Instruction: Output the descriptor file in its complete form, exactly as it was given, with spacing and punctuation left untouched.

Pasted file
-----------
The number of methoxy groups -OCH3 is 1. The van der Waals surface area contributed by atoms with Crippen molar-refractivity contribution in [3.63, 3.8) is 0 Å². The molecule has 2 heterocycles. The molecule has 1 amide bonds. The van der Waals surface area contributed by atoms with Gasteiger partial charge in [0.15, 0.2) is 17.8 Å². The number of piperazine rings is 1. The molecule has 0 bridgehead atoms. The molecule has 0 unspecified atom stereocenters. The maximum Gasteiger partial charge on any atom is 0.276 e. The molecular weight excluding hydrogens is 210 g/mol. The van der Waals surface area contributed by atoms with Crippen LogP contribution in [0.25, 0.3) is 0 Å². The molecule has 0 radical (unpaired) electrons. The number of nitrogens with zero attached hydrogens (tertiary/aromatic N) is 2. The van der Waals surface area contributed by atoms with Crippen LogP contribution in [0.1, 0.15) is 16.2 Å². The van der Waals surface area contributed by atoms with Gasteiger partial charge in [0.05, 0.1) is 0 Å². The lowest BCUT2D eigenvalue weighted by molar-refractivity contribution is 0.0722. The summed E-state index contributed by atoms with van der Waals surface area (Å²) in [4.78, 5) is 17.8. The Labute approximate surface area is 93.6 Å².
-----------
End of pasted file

The number of methoxy groups -OCH3 is 1. The van der Waals surface area contributed by atoms with Crippen molar-refractivity contribution in [3.63, 3.8) is 0 Å². The molecule has 2 heterocycles. The molecule has 1 amide bonds. The van der Waals surface area contributed by atoms with Gasteiger partial charge in [0.15, 0.2) is 17.8 Å². The number of piperazine rings is 1. The molecule has 0 bridgehead atoms. The molecule has 0 unspecified atom stereocenters. The maximum Gasteiger partial charge on any atom is 0.276 e. The molecular weight excluding hydrogens is 210 g/mol. The van der Waals surface area contributed by atoms with Crippen LogP contribution in [0.25, 0.3) is 0 Å². The molecule has 0 radical (unpaired) electrons. The number of nitrogens with zero attached hydrogens (tertiary/aromatic N) is 2. The van der Waals surface area contributed by atoms with Crippen LogP contribution in [0.1, 0.15) is 16.2 Å². The van der Waals surface area contributed by atoms with Gasteiger partial charge in [0.05, 0.1) is 0 Å². The lowest BCUT2D eigenvalue weighted by molar-refractivity contribution is 0.0722. The summed E-state index contributed by atoms with van der Waals surface area (Å²) in [4.78, 5) is 17.8. The Labute approximate surface area is 93.6 Å².